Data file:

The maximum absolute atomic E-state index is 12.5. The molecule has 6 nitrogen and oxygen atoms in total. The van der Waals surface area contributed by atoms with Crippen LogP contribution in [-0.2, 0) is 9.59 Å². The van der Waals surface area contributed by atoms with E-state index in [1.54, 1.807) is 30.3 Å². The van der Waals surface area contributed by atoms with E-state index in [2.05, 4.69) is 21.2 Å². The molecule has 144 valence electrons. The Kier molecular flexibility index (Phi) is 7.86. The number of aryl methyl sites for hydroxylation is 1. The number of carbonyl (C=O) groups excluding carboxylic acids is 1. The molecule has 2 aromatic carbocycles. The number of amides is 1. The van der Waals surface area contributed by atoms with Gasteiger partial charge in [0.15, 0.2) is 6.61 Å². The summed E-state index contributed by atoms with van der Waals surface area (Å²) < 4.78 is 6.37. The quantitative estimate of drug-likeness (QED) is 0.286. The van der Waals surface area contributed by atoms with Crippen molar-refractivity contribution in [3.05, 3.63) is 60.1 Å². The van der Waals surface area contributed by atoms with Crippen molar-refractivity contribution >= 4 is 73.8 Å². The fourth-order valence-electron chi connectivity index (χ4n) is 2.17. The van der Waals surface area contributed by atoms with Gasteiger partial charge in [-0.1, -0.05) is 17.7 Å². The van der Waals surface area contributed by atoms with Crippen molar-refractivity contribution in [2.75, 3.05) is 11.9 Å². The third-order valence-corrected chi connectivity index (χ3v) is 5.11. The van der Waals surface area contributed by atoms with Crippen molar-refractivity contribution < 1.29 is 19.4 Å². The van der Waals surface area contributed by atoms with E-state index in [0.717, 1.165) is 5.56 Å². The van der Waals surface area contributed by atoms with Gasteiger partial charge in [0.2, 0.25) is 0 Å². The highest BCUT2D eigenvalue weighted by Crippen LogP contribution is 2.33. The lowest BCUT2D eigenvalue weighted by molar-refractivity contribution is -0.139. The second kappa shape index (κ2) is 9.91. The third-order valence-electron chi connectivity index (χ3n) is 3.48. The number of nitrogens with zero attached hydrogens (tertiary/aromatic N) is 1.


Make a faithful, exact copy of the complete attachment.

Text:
The maximum absolute atomic E-state index is 12.5. The molecule has 6 nitrogen and oxygen atoms in total. The van der Waals surface area contributed by atoms with Crippen LogP contribution in [-0.2, 0) is 9.59 Å². The van der Waals surface area contributed by atoms with E-state index in [1.54, 1.807) is 30.3 Å². The van der Waals surface area contributed by atoms with E-state index in [2.05, 4.69) is 21.2 Å². The molecule has 144 valence electrons. The Kier molecular flexibility index (Phi) is 7.86. The number of aryl methyl sites for hydroxylation is 1. The number of carbonyl (C=O) groups excluding carboxylic acids is 1. The molecule has 2 aromatic carbocycles. The number of amides is 1. The van der Waals surface area contributed by atoms with Gasteiger partial charge in [0.15, 0.2) is 6.61 Å². The summed E-state index contributed by atoms with van der Waals surface area (Å²) < 4.78 is 6.37. The quantitative estimate of drug-likeness (QED) is 0.286. The van der Waals surface area contributed by atoms with Crippen molar-refractivity contribution in [3.05, 3.63) is 60.1 Å². The van der Waals surface area contributed by atoms with Crippen molar-refractivity contribution >= 4 is 73.8 Å². The fourth-order valence-electron chi connectivity index (χ4n) is 2.17. The van der Waals surface area contributed by atoms with Gasteiger partial charge in [-0.1, -0.05) is 17.7 Å². The van der Waals surface area contributed by atoms with Crippen molar-refractivity contribution in [2.75, 3.05) is 11.9 Å². The third-order valence-corrected chi connectivity index (χ3v) is 5.11. The van der Waals surface area contributed by atoms with Crippen molar-refractivity contribution < 1.29 is 19.4 Å². The van der Waals surface area contributed by atoms with E-state index in [0.717, 1.165) is 5.56 Å². The van der Waals surface area contributed by atoms with Gasteiger partial charge in [0.2, 0.25) is 0 Å². The highest BCUT2D eigenvalue weighted by Crippen LogP contribution is 2.33. The lowest BCUT2D eigenvalue weighted by molar-refractivity contribution is -0.139. The second kappa shape index (κ2) is 9.91. The third-order valence-electron chi connectivity index (χ3n) is 3.48. The number of nitrogens with zero attached hydrogens (tertiary/aromatic N) is 1.